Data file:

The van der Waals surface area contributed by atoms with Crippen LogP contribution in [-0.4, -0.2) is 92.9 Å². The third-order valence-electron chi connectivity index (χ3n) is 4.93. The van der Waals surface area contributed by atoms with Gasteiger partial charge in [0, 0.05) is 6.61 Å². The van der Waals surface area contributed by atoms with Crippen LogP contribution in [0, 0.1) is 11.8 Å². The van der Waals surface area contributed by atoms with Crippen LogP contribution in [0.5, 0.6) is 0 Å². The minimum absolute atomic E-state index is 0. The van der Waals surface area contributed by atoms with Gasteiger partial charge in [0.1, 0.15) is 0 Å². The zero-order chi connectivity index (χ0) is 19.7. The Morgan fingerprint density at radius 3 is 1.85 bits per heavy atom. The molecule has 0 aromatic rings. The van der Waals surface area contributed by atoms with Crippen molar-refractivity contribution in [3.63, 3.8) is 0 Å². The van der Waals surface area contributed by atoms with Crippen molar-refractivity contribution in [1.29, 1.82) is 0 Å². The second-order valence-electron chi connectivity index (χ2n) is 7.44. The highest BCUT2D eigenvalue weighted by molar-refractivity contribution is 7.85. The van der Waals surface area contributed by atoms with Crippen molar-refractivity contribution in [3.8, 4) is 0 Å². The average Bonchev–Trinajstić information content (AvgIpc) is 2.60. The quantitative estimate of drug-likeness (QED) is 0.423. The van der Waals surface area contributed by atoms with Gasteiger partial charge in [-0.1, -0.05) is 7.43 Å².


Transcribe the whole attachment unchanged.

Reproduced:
The van der Waals surface area contributed by atoms with Crippen LogP contribution in [-0.4, -0.2) is 92.9 Å². The third-order valence-electron chi connectivity index (χ3n) is 4.93. The van der Waals surface area contributed by atoms with Gasteiger partial charge in [0, 0.05) is 6.61 Å². The van der Waals surface area contributed by atoms with Crippen LogP contribution in [0, 0.1) is 11.8 Å². The van der Waals surface area contributed by atoms with Crippen LogP contribution in [0.5, 0.6) is 0 Å². The minimum absolute atomic E-state index is 0. The van der Waals surface area contributed by atoms with Gasteiger partial charge in [0.1, 0.15) is 0 Å². The zero-order chi connectivity index (χ0) is 19.7. The Morgan fingerprint density at radius 3 is 1.85 bits per heavy atom. The molecule has 0 aromatic rings. The van der Waals surface area contributed by atoms with Crippen molar-refractivity contribution in [3.63, 3.8) is 0 Å². The van der Waals surface area contributed by atoms with Crippen molar-refractivity contribution in [1.29, 1.82) is 0 Å². The second-order valence-electron chi connectivity index (χ2n) is 7.44. The highest BCUT2D eigenvalue weighted by molar-refractivity contribution is 7.85. The van der Waals surface area contributed by atoms with Crippen molar-refractivity contribution in [3.8, 4) is 0 Å². The average Bonchev–Trinajstić information content (AvgIpc) is 2.60. The quantitative estimate of drug-likeness (QED) is 0.423. The van der Waals surface area contributed by atoms with Gasteiger partial charge in [-0.1, -0.05) is 7.43 Å².